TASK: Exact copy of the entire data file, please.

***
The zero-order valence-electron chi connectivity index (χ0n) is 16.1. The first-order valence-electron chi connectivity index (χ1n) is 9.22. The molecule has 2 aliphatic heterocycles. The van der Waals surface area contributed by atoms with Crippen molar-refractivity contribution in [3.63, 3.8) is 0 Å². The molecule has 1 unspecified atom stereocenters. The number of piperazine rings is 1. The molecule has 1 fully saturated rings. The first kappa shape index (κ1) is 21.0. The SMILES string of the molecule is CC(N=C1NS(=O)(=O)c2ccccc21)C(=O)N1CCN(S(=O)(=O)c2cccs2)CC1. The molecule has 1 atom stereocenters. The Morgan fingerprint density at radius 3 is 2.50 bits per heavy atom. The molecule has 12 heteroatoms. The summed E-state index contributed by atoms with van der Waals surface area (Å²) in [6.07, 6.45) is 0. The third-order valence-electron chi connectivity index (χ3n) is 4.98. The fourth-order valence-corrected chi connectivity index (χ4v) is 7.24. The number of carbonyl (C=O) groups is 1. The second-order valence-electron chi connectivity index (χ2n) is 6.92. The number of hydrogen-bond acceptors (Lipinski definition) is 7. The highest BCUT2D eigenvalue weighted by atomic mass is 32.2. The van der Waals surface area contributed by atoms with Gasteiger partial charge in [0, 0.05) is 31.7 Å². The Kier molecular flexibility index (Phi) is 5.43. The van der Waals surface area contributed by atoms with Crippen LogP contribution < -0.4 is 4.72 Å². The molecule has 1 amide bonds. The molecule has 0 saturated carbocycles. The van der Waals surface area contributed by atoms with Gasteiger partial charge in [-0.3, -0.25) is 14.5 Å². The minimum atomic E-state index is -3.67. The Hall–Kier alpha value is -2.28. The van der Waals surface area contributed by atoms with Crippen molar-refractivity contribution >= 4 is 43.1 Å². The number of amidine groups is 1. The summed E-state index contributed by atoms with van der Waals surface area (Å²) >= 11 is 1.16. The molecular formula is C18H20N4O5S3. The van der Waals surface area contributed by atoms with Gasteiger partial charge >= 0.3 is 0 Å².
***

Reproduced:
The zero-order valence-electron chi connectivity index (χ0n) is 16.1. The first-order valence-electron chi connectivity index (χ1n) is 9.22. The molecule has 2 aliphatic heterocycles. The van der Waals surface area contributed by atoms with Crippen molar-refractivity contribution in [3.63, 3.8) is 0 Å². The molecule has 1 unspecified atom stereocenters. The number of piperazine rings is 1. The molecule has 1 fully saturated rings. The first kappa shape index (κ1) is 21.0. The SMILES string of the molecule is CC(N=C1NS(=O)(=O)c2ccccc21)C(=O)N1CCN(S(=O)(=O)c2cccs2)CC1. The molecule has 1 atom stereocenters. The Morgan fingerprint density at radius 3 is 2.50 bits per heavy atom. The molecule has 12 heteroatoms. The summed E-state index contributed by atoms with van der Waals surface area (Å²) in [6.07, 6.45) is 0. The third-order valence-electron chi connectivity index (χ3n) is 4.98. The fourth-order valence-corrected chi connectivity index (χ4v) is 7.24. The number of carbonyl (C=O) groups is 1. The second-order valence-electron chi connectivity index (χ2n) is 6.92. The number of hydrogen-bond acceptors (Lipinski definition) is 7. The highest BCUT2D eigenvalue weighted by atomic mass is 32.2. The van der Waals surface area contributed by atoms with Gasteiger partial charge in [0, 0.05) is 31.7 Å². The Kier molecular flexibility index (Phi) is 5.43. The van der Waals surface area contributed by atoms with Crippen LogP contribution < -0.4 is 4.72 Å². The molecule has 1 amide bonds. The molecule has 0 saturated carbocycles. The van der Waals surface area contributed by atoms with Gasteiger partial charge in [-0.3, -0.25) is 14.5 Å². The minimum atomic E-state index is -3.67. The Hall–Kier alpha value is -2.28. The van der Waals surface area contributed by atoms with Crippen molar-refractivity contribution >= 4 is 43.1 Å². The number of amidine groups is 1. The summed E-state index contributed by atoms with van der Waals surface area (Å²) >= 11 is 1.16. The molecular formula is C18H20N4O5S3. The van der Waals surface area contributed by atoms with Gasteiger partial charge >= 0.3 is 0 Å².